AUBURN, Maine – A Lewiston man accused of rolling a pig's head into a mosque talked to a police officer beforehand and believed he'd be guilty only of littering or improperly disposing of animal parts, according to court documents.
Brent Matthews said he ran into a longtime friend who's a police officer at the Lewiston Mall a week before the July 3 incident and asked about the ramifications of leaving a pig's head in a doorway, the documents said.
The Lewiston police officer, Eric Syphers, pulled out a copy of the Maine Criminal Statute and told Matthews that possible offenses included "littering or illegally disposing of animal body parts," according to the documents.
Lewiston police have a different version of the events.
A police spokesman said Syphers warned Matthews that using a pig's head as a prank could be considered a hate crime. That suggests Matthews mentioned targeting Somalis.
Syphers was the same officer who arrested Matthews. "As soon as it happened, he knew who to get in touch with," said Lewiston Police Lt. Michael McGonagle.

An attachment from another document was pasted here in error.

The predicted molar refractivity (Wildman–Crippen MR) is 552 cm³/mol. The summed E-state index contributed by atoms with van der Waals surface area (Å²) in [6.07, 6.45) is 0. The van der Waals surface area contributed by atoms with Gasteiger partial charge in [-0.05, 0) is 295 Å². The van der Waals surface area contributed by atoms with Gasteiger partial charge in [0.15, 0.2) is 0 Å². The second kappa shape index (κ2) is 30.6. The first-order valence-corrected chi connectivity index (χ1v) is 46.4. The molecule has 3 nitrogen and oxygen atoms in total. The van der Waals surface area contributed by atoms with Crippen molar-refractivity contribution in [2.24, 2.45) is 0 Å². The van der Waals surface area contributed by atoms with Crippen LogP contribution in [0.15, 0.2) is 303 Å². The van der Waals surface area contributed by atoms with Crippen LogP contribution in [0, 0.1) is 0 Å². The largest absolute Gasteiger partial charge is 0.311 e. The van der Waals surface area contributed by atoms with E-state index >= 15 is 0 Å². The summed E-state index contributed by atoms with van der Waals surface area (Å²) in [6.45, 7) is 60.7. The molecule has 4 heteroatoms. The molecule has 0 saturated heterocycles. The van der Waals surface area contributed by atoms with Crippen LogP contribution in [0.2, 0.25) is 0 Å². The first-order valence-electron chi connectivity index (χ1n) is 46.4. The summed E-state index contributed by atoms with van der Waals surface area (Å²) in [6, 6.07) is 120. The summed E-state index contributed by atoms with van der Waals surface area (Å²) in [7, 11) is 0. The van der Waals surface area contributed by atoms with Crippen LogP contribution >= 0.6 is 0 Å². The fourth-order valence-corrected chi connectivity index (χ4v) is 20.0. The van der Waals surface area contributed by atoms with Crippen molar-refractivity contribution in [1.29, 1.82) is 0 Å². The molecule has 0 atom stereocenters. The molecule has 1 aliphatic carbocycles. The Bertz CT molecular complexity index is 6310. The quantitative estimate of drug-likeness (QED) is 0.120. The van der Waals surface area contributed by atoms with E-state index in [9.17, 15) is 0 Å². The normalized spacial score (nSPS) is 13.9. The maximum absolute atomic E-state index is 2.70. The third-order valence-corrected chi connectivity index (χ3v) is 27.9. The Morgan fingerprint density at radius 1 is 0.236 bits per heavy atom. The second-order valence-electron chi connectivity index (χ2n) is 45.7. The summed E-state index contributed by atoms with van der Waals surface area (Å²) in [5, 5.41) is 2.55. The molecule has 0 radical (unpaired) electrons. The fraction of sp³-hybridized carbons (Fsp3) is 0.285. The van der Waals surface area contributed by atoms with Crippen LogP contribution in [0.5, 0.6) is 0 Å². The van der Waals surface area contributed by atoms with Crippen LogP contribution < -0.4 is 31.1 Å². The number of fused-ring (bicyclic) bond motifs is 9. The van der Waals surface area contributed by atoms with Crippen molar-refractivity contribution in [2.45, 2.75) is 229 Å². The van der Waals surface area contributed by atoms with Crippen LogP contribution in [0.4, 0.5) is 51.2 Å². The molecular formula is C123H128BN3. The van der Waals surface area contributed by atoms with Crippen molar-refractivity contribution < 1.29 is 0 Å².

Matthews, 33, was arrested on a charge of desecrating a house of worship.
The state attorney general also filed a complaint charging Matthews with civil rights violations. The court documents citing Matthews' version of events were filed in response to the state civil lawsuit.
Matthews' attorney, James Howaniec, sought to show that his client did not know that the victims were Muslims.
The mosque was located in a storefront that had no markings indicating that it's used as a place of worship; furthermore, Matthews did not know pork products are offensive to Muslims, the lawyer said.
"It was an act of stupidity. Not every stupid act constitutes a crime," he said.
In court documents, Matthews said law enforcement authorities did not treat the incident seriously. The investigating officers, the officer who drove Matthews to the jail and jail intake officials laughed about the incident, Matthews said in court documents. Matthews claimed that one of the officers said, "I wish I had thought of that."
Matthews faces up to a year in jail if found guilty of the criminal charge and up to $5,000 in fines if he is convicted in the state's civil lawsuit.
Assistant Attorney General Thomas Harnett said the way in which others react to a civil rights violation has no bearing on whether the law was broken.